[Taxacom] Pop article on taxonomy's decline

Simon TILLIER tillier at mnhn.fr
Thu Jan 27 08:33:22 CST 2011

Dear Bob,

Some answers (a bit long, but..)
> 1. Does the number of new species described depend on the number of active
> taxonomists? If it does, and the number of taxonomists is static, then the
> productivity gains in recent years that Rich Pyle celebrates, from digital
tools and
> faster, easier publishing, may not be very large. If those gains are
important (and I
> think they are), then you can get the same number of species per year (for
a time,
> anyway) from a declining number of active taxonomists.

This needs to be checked; however see point 2 below, and the number of new
species per year is nearly the same as before IT tools were available.

> 2. Do 'authors' equal active taxonomists? Is malacology representative of
> overall? McLain's article gives examples to the contrary.

First point: this also needs further analysis. Doubtless the modern trend is
to associate as co-authors people (technicians, collectors, providers) whose
former participation would have been acknowledged in the text only (long
term trend: going further back, Cuvier had a whole team of naturalists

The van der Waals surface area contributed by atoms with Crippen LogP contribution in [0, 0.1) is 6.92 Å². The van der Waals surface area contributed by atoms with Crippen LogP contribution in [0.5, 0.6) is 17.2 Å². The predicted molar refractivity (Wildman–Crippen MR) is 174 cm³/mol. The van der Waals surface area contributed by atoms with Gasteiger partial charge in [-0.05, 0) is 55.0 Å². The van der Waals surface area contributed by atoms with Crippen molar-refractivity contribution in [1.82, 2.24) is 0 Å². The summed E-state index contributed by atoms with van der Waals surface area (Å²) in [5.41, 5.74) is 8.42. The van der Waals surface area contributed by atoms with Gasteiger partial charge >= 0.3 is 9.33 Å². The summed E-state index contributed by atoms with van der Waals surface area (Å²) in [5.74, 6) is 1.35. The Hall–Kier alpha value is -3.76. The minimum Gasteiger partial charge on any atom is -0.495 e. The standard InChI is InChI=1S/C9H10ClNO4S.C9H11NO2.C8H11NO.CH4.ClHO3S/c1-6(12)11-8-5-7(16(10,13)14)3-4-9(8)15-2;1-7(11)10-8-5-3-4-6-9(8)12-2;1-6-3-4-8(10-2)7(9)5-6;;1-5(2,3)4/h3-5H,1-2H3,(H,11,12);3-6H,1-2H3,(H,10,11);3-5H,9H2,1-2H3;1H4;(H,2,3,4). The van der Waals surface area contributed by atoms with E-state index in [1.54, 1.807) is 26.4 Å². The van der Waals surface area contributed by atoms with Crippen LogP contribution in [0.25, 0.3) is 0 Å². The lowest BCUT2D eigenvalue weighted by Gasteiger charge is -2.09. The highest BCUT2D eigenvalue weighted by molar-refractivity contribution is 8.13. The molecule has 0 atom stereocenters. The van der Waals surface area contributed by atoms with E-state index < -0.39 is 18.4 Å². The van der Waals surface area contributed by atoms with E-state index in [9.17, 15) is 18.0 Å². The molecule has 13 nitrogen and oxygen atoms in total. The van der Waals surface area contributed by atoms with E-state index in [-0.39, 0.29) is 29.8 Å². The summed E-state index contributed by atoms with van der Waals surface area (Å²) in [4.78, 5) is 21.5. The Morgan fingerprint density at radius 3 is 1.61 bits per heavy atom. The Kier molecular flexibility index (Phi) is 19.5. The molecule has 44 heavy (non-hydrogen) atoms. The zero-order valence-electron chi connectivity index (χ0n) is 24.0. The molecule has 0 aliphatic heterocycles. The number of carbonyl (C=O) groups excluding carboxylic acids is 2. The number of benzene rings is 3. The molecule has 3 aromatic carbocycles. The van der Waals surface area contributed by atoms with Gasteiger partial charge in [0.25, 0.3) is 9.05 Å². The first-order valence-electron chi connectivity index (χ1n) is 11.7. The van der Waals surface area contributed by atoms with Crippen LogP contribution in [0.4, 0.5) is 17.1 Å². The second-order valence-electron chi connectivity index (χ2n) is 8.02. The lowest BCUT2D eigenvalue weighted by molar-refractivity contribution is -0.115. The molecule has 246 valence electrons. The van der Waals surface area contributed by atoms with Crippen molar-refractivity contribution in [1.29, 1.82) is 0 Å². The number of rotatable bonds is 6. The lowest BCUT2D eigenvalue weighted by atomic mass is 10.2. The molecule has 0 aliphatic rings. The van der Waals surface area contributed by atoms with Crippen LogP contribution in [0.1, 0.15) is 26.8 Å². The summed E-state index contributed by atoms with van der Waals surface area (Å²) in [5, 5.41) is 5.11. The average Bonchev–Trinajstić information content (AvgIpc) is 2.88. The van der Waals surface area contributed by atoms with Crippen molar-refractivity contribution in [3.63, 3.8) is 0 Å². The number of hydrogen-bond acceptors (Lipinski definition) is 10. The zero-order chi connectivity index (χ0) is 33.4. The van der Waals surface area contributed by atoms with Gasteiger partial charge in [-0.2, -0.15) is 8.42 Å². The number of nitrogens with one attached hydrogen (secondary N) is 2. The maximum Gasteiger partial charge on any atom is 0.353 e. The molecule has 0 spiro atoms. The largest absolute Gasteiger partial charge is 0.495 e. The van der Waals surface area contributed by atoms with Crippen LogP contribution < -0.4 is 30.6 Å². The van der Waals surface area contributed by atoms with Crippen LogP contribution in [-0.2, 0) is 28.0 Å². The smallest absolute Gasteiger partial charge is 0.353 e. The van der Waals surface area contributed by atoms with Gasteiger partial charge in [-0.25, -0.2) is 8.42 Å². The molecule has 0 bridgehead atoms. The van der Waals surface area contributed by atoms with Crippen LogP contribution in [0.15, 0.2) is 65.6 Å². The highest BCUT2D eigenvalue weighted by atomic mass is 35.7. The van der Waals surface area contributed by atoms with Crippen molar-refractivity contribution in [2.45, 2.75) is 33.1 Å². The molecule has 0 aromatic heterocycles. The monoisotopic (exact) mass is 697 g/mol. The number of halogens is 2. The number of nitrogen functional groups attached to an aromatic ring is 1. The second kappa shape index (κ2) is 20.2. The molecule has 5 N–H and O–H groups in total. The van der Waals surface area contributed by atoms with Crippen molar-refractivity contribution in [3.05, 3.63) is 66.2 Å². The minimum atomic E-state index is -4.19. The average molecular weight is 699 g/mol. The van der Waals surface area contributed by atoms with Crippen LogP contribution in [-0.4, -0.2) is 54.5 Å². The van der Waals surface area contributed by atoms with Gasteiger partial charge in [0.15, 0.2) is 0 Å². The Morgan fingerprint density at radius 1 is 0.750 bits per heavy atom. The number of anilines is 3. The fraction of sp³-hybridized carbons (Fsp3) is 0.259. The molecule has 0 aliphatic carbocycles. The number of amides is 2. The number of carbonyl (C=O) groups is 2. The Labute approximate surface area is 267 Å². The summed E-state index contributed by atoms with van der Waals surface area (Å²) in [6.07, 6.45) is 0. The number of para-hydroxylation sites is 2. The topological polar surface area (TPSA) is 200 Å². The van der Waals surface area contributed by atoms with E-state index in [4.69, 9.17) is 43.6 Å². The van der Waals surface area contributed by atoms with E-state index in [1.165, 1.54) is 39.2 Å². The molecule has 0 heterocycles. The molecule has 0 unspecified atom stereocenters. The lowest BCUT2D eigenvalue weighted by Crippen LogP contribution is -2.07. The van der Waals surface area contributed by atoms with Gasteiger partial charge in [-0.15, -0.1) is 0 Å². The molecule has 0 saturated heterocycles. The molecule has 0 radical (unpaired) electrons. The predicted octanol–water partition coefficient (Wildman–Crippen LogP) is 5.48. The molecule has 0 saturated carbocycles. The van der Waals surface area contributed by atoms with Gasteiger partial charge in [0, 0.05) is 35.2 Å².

writing for him, and he was instructing, controlling, editing and finally
signing the books alone...).

Second point: my hypothesis is that decrease / increase in numbers of
authors / species descriptions in one taxon is overall compensated in others
in the medium term. I believe that I have seen a demonstration in some of
Philippe Bouchet's presentations on numbers of marine species descriptions
(less nematodes, more fishes within ten years, if I remember well).

> 3. Last year (2010) I published 20 new species. I'm retired, and I was
paid zero
> euros to do this work. Don't you think your multiplication of 18000+ new
species by
> euros-per-species described by a fabulously well-paid fulltime taxonomist
might be
> a little... um, generous?

I am not considering what is paid to taxonomists for doing taxonomy, but
what is spent for taxonomy, whoever pays (including pension funds), taking
an average scientist salary as a basis for valuation. Considering only
professionals to analyze taxonomic production is fundamentally false: Benoit
Fontaine et al, based upon Fauna Europaea analysis, have shown that people
who are not paid for doing taxonomy have produced 54% of all new European
species descriptions in Europe in 2000-2003 (40% by non-professional, 12% by
retired professionals (the category of your 20 2010 n sp), 2% by students,
and only 46% by professional taxonomists (recent correspondence in Nature). 

This is by no way new, and actually my hypothesis is that since 1960 the
proportion of species described by professionals has been higher than it had
ever been. In what we consider the golden age of alpha taxonomy (between
1870 and 1914), most descriptions were produced by amateurs; and an average
lab in my museum would have at most three staff. This figure raised to 20
staff and more in the 60s; and even if now these 20 produce mostly some